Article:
Once Upon A Time, There Was An NFL Post-Season Game Even Lamer Than The Pro Bowl

Posted in Gridiron at 12:07 am by

Earlier this week, frequent CSTB contributor David Roth co-authored a Wall Street Journal report concerning the discovery of a videotape of Super Bowl I ; the 1967 clash between Green Bay and Kansas City that was considered of such minor import at the time, neither of the two broadcast networks that carried the game bothered to keep a copy.  Given the rare nature of said tape, good fucking luck finding a recording of “The Playoff Bowl”, the unofficial name for a contest between the NFL’s two conference runner-ups that was played the week after the league championship. “It is strange to contemplate that from 1961 to 1970,” writes the New York Times’ Richard Sandomir, ” Commissioner Pete Rozelle’s rising pigskin-industrial complex celebrated something that screamed out, ‘We’re No. 3!'”

The runner-up games benefited the players’ pension fund, but they also got a few hundred to just over a thousand dollars for the junket to Florida.

“We barely had enough for expenses,” said Rams quarterback Roman Gabriel (above), who won the 1968 and ’70 Playoff Bowls in routs. In the days before those games, he said, the disciplinarian Rams Coach George Allen “let us run wild in Miami, but we played loose and won.”

This was the N.F.L. before it started the Super Bowl and initiated multiple rounds of playoffs. Wild cards were for poker, not the postseason.

“It was sort of a fluff game,” said Frank Ryan, the Cleveland Browns quarterback who led his team to the 1964 N.F.L. championship but lost two Runner-Up Bowls.

“That ridiculous game shows how ridiculous the league was in those days,” he said.

At gatherings with teammates, do they reminisce about it?

“It never comes up,” Ryan said.

The Green Bay Packers sandwiched two Playoff Bowls between N.F.L. titles in 1961 and ’62 and three more championships from ’65 to ’67. Coach Vince Lombardi hated being crowned the league’s best loser when the Packers beat the Browns in 1964 and hated it even more when his boys lost to the St. Louis Cardinals the next year, 24-17. In “Lombardi,” the Broadway play, he called the game “the Toilet Bowl,” a cleaned-up version of what he really said.

After losing to St. Louis, he raged about a “hinky-dink football game, held in a hinky-dink town, played by hinky-dink players.”

2 responses to “Once Upon A Time, There Was An NFL Post-Season Game Even Lamer Than The Pro Bowl”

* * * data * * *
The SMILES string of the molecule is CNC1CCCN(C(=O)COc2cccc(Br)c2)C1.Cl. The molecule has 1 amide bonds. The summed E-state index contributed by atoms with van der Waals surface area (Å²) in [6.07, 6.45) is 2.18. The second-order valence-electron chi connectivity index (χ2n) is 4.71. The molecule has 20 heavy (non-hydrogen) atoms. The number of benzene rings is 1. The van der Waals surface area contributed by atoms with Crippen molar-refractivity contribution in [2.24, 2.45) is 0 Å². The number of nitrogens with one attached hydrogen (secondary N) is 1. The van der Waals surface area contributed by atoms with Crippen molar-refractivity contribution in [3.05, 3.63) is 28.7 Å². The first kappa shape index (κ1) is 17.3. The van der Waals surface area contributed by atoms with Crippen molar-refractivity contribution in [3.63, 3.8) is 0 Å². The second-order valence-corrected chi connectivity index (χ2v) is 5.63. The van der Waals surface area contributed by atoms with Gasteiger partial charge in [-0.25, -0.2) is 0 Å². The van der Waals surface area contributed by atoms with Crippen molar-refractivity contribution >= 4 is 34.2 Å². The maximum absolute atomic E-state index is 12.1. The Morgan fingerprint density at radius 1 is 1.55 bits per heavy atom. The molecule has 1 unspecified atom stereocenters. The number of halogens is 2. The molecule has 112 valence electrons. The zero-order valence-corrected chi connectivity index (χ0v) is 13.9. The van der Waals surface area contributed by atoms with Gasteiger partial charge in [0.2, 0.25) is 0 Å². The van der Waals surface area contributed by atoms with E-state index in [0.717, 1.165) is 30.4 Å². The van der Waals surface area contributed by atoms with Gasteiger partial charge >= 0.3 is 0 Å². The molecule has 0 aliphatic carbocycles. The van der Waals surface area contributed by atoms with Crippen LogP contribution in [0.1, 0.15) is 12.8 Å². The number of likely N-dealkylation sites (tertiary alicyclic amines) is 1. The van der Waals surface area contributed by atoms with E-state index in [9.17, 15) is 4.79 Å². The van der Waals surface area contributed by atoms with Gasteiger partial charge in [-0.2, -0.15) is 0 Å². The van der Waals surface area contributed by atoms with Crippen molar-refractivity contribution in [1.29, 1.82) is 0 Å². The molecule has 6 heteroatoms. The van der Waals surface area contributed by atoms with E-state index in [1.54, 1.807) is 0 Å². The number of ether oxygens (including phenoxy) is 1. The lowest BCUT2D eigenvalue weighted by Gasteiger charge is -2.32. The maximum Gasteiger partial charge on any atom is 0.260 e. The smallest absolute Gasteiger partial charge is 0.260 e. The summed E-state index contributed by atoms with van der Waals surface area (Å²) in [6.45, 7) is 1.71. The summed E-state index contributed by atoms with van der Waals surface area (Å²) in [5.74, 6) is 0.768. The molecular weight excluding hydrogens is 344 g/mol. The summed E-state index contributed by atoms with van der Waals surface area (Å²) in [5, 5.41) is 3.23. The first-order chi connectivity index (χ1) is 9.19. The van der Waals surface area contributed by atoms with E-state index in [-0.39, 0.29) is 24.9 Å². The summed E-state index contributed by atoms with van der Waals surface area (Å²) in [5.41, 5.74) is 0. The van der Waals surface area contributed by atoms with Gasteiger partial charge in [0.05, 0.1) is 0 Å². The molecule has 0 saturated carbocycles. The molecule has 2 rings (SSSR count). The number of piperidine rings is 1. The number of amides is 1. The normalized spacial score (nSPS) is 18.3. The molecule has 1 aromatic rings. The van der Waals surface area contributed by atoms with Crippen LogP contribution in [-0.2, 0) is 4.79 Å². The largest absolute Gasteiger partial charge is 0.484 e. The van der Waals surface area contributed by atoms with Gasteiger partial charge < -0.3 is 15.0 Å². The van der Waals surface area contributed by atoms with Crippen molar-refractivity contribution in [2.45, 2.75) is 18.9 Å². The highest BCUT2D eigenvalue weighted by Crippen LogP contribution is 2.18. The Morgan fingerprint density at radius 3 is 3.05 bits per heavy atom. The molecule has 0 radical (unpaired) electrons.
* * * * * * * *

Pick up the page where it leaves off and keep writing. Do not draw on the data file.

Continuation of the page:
1. Rob Warmowski says:

    Nice work on the WSJ piece, DR. One thing though: like virtually all journalism, it repeats the implication that the modern digital era is immune somehow to permanently lost recordings – very untrue. In fact, the problem of losing recorded material forever is actually much worse overall now than it once was.

    To get a sense of this: the recovery of Super Bowl I’s tape was dependent on a 2″ video deck existing and being in running order 44 years later.

    Now imagine you’ve got some files on a drive from a non-working microcomputer new just 15 years ago. Five operating systems and three drive architectures stand between you pulling these files up. Then the drive electronics, dormant for a decade+ can easily decide to not cooperate when reintroduced to current. Then the drive platters themselves, never designed for archival storage are busy degaussing themselves over time. Then there’s the software needed to extract the media. Good luck with recovery – and that’s just from a 15 year period.

    DVRs are microcomputers and the vendors never put a dime into long term storage viability, causing their designs to be the opposite of future-proof. Recovering the Super Bowl was made possible due to the relative simplicity and future-fitness of design of 2″ analog videotape. The entire media industry has steadily thrown away that future-fitness by embracing digital technologies that were never designed for permanence. We’re headed into a world filled with very nasty surprises concerning lost digital recordings and we’re going to wish everything had gone to tape instead.

  2. David Roth says:

    This is really interesting stuff, Rob, and something I knew very little about. To what degree would this affect macro-recorders (the networks) relative to those of us trying to do the TiVo thing at home?

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